Political pressure mounted for the Bush administration to seek a settlement after a federal appeals court Thursday unanimously overturned the proposed breakup of software giant Microsoft Corp.
In a 7-0 ruling, the U.S. Court of Appeals for the District of Columbia Circuit set aside the breakup order, narrowed the government's antitrust case and sent it to a new judge to decide whether a breakup or some other penalty is warranted for the software giant.
The ruling kept intact much of U.S. District Judge Thomas Penfield Jackson's findings that the company maintained an illegal monopoly but, in unusually strong terms, harshly criticized him for his handling of the case.
The 125-page edict left the company as well as government prosecutors claiming a significant victory in the 3-year-old case.
Members of Congress pressed the Bush administration to settle the case that began under President Bill Clinton.
"Let's hope that we can put this lawsuit behind us," said House Speaker Dennis Hastert, R-Ill.
House Minority Leader Richard A. Gephardt, D-Mo., said he hoped the ruling "will cause the parties, and the court, to go back and see if they can come up with an appropriate, sensible agreement."
The White House hinted that President Bush preferred an out-of-court solution.
"The president believes people should work hard to enter into agreements, and the president believes there's too much litigation in our society generally speaking," White House press secretary Ari Fleischer said.
Iowa Attorney General Tom Miller, a leader of the 18 states that launched the case, said his colleagues were open to a settlement if it brought "fundamental change about how Microsoft conducts itself."
But New York Attorney General Eliot L. Spitzer warned against making too many concessions. "There is nothing in this opinion that would justify a revised perspective on this litigation on the part of the Justice Department," he said.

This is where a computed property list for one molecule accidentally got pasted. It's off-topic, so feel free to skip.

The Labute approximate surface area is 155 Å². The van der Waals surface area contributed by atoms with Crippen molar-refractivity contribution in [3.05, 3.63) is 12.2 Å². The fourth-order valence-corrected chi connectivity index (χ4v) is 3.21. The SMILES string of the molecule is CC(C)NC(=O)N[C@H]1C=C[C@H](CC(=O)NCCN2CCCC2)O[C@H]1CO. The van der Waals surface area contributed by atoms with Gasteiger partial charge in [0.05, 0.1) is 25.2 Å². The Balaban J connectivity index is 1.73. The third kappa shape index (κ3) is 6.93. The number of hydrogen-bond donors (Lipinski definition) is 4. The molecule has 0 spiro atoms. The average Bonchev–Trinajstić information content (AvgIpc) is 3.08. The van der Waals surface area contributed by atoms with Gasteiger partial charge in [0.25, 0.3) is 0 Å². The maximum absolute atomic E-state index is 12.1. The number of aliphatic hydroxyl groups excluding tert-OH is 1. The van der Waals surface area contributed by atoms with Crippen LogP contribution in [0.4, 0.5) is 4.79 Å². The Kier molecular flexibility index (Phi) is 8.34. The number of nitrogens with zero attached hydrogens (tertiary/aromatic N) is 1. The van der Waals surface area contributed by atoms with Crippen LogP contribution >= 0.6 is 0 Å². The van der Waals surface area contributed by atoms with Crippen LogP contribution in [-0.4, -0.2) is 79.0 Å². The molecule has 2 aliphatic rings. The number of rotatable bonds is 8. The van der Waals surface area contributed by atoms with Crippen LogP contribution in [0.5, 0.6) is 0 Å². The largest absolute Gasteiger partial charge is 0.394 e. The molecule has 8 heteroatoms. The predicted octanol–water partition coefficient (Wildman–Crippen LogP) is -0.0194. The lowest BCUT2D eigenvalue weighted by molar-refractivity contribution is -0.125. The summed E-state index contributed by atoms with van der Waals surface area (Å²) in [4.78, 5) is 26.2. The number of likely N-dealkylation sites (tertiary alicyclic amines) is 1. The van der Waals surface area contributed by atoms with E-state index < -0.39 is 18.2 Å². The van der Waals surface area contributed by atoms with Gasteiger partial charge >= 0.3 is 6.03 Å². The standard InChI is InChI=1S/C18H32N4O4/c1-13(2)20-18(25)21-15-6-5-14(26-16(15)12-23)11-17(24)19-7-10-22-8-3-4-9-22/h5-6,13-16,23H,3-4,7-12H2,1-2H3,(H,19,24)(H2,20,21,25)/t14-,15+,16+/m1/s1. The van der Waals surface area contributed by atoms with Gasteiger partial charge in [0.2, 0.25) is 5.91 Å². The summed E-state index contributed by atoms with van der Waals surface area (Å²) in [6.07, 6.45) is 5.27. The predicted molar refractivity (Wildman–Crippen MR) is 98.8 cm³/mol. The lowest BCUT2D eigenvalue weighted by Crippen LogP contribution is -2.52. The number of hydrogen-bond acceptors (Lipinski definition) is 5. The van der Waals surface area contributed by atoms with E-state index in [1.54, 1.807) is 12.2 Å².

The Justice Department is studying its options, which include an appeal to the Supreme Court, a settlement or asking the new judge taking over the case to impose penalties on Microsoft.
"This is a significant victory," Attorney General John Ashcroft said.
Bill Gates, Microsoft's chairman and founder, welcomed the ruling, which he said "removes the cloud of breakup."
He and other company executives also signaled a renewed willingness to consider a negotiated settlement, although several previous attempts have foundered. The company will "work hard to resolve the remaining issues without continued litigation," he said.
The last settlement talks fell apart 14 months ago after Gates rebuffed government demands for a breakup. He also objected to the government's insistence that Microsoft share more of its "source code" -- the internal design of its software -- with outsiders.
The decision makes it increasingly unlikely that Microsoft will be able to escape any sanctions for its anti-competitive behavior, but also that a dramatic restructuring of the company along the lines contemplated in the overturned order would pass judicial muster.